I just wonder who K-Fed is going to have multiple children with next. Same goes for Spears, who is, at this point, nothing more than a huge, no-talent laughingstock who people used to think of as hot.

But alas, it's all sad. I thought this one would last.

The CMAs

I'm not saying all country music is bad because it's certainly not, but what I saw of the Country Music Awards last night made me want to vomit. Before we get into this, let me just say I like a lot of indie country, a lot of old-school country, too. But ...

If you actually like Rascal Flats or Sugarland, I really have absolutely no respect for your taste in anything. And Carrie Underwood, she's got a nice voice and she's pleasant to look at, but I wish Jesus would take the wheel of her career and drive it right into a tree. Brooks and Dunn, shave your mustaches because you just flat-out stink, too.

I've said it once and I'll say it again: Popular, mainstream country music has turned into a retread of '80s crappy pop metal. Thank you Shania and Faith. Folks who used to write bad songs for Bon Jovi now write bad songs for these country artists. Throw a fiddle in the mix and woo-hoo, you have a Nashville tune ripe to become a crossover hit. I'd venture that contemporary country's mainstream popularity has been helped by the same people who made bad bands like White Lion a hit in the '80s.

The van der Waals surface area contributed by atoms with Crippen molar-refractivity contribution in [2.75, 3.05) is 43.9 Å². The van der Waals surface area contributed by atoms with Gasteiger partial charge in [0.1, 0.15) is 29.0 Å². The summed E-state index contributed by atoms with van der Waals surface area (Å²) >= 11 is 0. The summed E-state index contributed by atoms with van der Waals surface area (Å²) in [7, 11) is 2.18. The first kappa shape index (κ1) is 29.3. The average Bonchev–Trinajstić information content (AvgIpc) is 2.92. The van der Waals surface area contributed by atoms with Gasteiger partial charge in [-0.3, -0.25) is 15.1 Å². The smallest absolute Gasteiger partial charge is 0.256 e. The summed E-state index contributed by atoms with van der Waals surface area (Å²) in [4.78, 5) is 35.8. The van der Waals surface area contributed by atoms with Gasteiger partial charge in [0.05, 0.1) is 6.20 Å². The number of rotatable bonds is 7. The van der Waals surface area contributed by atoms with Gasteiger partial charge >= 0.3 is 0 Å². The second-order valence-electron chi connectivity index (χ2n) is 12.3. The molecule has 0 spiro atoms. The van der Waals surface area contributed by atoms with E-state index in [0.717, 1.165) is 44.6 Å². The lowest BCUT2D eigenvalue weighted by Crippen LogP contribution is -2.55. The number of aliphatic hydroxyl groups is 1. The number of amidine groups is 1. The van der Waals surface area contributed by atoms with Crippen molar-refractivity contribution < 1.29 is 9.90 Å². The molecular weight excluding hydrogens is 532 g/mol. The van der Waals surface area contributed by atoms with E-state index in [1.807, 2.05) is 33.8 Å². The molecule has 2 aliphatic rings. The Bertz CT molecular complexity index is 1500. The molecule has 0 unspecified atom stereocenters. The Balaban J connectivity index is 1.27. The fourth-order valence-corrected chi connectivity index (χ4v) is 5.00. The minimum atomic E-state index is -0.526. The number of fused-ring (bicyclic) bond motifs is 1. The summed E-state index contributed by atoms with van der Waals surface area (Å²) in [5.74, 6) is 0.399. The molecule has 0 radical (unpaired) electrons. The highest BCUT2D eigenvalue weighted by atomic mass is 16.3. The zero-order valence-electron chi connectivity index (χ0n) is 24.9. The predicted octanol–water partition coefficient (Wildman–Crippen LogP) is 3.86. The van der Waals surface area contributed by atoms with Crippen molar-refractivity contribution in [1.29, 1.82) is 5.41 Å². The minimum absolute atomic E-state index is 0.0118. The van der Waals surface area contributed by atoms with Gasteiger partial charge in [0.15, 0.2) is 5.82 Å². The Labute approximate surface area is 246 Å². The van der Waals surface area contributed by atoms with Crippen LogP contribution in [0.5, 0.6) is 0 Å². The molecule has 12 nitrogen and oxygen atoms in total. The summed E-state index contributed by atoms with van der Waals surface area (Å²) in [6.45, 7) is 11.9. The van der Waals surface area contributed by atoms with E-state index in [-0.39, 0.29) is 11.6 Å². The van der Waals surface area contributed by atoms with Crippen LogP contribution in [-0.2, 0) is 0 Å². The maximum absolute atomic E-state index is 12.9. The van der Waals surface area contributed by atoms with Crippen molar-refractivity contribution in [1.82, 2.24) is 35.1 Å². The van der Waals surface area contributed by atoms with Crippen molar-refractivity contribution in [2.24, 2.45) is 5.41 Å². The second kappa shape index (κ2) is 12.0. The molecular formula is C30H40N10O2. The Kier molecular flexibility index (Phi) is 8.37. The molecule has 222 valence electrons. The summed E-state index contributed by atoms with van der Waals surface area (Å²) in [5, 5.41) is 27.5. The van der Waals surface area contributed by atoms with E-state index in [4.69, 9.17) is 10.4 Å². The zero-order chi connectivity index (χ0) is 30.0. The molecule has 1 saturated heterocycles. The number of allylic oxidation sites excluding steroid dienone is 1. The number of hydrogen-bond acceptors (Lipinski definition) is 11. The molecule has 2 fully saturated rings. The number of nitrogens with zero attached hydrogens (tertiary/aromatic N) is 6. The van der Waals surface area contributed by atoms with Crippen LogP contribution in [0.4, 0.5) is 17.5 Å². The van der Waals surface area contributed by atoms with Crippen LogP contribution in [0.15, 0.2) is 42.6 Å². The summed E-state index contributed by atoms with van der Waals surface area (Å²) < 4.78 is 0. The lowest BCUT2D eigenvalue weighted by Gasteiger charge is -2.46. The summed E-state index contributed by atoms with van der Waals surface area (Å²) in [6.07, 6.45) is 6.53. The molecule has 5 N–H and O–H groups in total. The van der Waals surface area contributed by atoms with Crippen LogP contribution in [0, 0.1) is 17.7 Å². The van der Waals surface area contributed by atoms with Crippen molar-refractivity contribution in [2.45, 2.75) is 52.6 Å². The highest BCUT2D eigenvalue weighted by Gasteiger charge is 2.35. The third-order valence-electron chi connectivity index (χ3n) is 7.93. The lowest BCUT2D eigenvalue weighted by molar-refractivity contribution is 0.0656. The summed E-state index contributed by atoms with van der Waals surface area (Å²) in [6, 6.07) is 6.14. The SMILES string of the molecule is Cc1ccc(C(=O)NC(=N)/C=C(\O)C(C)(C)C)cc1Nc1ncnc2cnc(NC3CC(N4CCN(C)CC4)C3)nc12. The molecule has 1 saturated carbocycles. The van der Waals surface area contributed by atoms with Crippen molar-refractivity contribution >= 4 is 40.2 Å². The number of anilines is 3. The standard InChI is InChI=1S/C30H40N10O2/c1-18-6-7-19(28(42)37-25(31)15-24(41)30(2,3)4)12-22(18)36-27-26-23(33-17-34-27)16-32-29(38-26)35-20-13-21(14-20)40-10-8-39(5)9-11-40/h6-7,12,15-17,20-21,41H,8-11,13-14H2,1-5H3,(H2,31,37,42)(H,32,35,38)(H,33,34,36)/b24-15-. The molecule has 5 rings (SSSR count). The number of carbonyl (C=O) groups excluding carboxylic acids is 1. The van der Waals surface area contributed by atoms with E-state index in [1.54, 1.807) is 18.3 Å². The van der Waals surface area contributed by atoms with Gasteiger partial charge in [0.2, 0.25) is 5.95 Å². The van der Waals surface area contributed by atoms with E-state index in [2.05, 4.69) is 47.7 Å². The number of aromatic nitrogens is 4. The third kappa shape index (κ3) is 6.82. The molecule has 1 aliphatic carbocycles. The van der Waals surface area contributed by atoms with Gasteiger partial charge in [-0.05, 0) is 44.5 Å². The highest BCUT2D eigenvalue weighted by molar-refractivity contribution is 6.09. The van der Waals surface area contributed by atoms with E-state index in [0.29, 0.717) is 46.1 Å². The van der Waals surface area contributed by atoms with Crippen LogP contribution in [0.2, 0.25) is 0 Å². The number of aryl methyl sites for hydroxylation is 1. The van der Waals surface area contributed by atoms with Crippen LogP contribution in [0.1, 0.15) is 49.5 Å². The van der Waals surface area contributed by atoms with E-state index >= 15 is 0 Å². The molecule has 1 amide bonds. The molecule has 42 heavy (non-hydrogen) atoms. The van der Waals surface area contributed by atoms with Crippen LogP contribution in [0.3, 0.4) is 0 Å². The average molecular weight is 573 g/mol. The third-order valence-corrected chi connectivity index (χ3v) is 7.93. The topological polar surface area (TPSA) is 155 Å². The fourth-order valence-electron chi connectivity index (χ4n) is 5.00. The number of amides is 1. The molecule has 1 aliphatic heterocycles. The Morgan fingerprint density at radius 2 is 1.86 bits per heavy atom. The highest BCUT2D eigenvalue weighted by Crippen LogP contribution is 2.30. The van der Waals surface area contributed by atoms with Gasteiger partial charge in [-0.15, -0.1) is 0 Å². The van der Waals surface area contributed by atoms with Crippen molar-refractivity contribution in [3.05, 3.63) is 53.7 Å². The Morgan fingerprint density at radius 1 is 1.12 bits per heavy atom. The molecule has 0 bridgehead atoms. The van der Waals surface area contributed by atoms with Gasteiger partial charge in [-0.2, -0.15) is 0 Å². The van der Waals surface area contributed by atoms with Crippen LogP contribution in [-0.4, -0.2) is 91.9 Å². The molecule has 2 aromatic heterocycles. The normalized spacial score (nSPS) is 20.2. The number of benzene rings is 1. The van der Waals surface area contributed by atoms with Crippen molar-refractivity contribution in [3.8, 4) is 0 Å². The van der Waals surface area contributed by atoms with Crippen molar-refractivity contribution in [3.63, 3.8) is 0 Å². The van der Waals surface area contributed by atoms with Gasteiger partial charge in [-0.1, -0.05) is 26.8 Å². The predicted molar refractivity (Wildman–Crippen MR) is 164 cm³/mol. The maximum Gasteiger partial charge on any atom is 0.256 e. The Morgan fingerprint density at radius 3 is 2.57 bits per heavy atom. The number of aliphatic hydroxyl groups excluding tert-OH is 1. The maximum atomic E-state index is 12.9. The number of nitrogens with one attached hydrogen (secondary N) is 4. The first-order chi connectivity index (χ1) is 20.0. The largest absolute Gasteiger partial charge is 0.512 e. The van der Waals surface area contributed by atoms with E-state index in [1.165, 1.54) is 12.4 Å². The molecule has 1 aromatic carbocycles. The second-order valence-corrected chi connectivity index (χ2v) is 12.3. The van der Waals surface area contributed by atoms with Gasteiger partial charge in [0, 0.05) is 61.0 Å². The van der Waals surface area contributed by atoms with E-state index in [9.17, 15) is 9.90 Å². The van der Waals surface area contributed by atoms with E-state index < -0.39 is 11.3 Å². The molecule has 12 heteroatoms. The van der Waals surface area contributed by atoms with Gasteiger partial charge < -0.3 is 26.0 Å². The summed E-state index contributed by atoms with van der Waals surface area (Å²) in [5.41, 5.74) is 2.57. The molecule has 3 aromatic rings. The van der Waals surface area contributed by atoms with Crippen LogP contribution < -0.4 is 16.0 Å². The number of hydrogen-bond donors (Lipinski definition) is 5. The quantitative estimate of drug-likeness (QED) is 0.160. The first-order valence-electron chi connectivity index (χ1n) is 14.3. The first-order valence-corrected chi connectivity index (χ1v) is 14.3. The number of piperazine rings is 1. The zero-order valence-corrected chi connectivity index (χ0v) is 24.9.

This is harsh, I know, but it saddens me that garbage has become so huge. There are always people that will listen to bad music (and I listen to a lot of it, too), but the sad fact that this genre keeps getting more popular is chilling. Lyrics full of cliches and pathetic patriotic pandering, music straight from the Desmond Child songbook and blond-tipped hair with cowboy hats on top is basically all that was on TV last night.

And don't even get me started on Sheryl "I'm the new Steven Tyler" Crow. Here's a talented artist whoring herself out for any bit of popularity she can maintain. Sheryl: I know your career is slowly going downhill, but that doesn't mean you have to beg for country fans.

With all this said, Kenny Chesney won entertainer of the year and he's pretty good. Keith Urban knows how to make music, and Vince Gill's been doing just that for a long time. The new Dixie Chicks record is very good. Dwight Yoakam would be a star in any era. So, if it wasn't for this new crop of wanna-be Bon Jovis, the CMAs might just be tolerable.

New Music Tuesday

With the holiday season just about upon us, look for an onslaught of greatest-hit discs and boxed sets to hit stores. But the end of the year also means some big artists looking to grab some of your holiday bucks. This week finds Keith Urban and Josh Groban, among others, trying to separate some cash from your wallet.

Here's this week's most significant releases. Look for full reviews in Friday's Weekend section, which will also include feature stories on Meat Loaf, Queensyrche and Rocky Votolato. We'll also have a talk with The Bluelights and peek in on Call It Arson. Should be fun.

Keith Urban"Love, Pain & The Whole Crazy Thing"
two-and-a-half stars

Josh Groban"Awake"
two stars

Pavement"Wowee Zowee: Sordid Sentinels Edition"
four stars